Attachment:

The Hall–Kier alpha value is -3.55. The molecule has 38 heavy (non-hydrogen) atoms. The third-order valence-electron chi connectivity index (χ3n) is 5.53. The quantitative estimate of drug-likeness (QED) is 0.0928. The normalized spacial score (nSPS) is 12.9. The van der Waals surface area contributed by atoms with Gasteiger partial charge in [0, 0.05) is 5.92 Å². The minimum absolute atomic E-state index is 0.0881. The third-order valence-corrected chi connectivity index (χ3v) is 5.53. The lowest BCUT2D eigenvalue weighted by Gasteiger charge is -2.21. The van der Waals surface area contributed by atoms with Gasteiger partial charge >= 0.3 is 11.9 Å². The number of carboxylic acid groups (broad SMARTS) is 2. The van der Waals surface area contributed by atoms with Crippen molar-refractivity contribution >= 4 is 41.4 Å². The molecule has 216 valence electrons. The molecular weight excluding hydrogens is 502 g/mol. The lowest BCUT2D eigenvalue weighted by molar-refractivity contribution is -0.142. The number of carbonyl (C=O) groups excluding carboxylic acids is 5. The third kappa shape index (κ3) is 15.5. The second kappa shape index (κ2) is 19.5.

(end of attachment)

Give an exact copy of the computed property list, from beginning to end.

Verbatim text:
The Hall–Kier alpha value is -3.55. The molecule has 38 heavy (non-hydrogen) atoms. The third-order valence-electron chi connectivity index (χ3n) is 5.53. The quantitative estimate of drug-likeness (QED) is 0.0928. The normalized spacial score (nSPS) is 12.9. The van der Waals surface area contributed by atoms with Gasteiger partial charge in [0, 0.05) is 5.92 Å². The minimum absolute atomic E-state index is 0.0881. The third-order valence-corrected chi connectivity index (χ3v) is 5.53. The lowest BCUT2D eigenvalue weighted by Gasteiger charge is -2.21. The van der Waals surface area contributed by atoms with Gasteiger partial charge >= 0.3 is 11.9 Å². The number of carboxylic acid groups (broad SMARTS) is 2. The van der Waals surface area contributed by atoms with Crippen molar-refractivity contribution >= 4 is 41.4 Å². The molecule has 216 valence electrons. The molecular weight excluding hydrogens is 502 g/mol. The lowest BCUT2D eigenvalue weighted by molar-refractivity contribution is -0.142. The number of carbonyl (C=O) groups excluding carboxylic acids is 5. The third kappa shape index (κ3) is 15.5. The second kappa shape index (κ2) is 19.5.